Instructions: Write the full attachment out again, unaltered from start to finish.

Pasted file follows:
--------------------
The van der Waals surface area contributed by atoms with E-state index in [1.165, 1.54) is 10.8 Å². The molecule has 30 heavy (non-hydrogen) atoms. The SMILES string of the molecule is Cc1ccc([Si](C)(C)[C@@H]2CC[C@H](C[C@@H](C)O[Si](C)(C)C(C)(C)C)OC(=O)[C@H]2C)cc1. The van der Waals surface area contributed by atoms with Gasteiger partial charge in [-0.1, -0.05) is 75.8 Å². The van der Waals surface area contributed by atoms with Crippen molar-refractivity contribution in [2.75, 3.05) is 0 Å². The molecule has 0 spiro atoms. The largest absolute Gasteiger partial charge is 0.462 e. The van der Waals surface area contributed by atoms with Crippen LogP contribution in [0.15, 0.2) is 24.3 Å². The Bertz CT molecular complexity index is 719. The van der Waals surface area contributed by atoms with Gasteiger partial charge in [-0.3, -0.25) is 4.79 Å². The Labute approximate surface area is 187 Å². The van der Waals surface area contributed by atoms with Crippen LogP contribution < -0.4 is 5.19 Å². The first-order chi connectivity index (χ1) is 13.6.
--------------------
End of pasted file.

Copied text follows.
The van der Waals surface area contributed by atoms with E-state index in [1.165, 1.54) is 10.8 Å². The molecule has 30 heavy (non-hydrogen) atoms. The SMILES string of the molecule is Cc1ccc([Si](C)(C)[C@@H]2CC[C@H](C[C@@H](C)O[Si](C)(C)C(C)(C)C)OC(=O)[C@H]2C)cc1. The van der Waals surface area contributed by atoms with Gasteiger partial charge in [-0.1, -0.05) is 75.8 Å². The van der Waals surface area contributed by atoms with Crippen molar-refractivity contribution in [2.75, 3.05) is 0 Å². The molecule has 0 spiro atoms. The largest absolute Gasteiger partial charge is 0.462 e. The van der Waals surface area contributed by atoms with Crippen LogP contribution in [0.15, 0.2) is 24.3 Å². The Bertz CT molecular complexity index is 719. The van der Waals surface area contributed by atoms with Gasteiger partial charge in [-0.3, -0.25) is 4.79 Å². The Labute approximate surface area is 187 Å². The van der Waals surface area contributed by atoms with Crippen LogP contribution < -0.4 is 5.19 Å². The first-order chi connectivity index (χ1) is 13.6.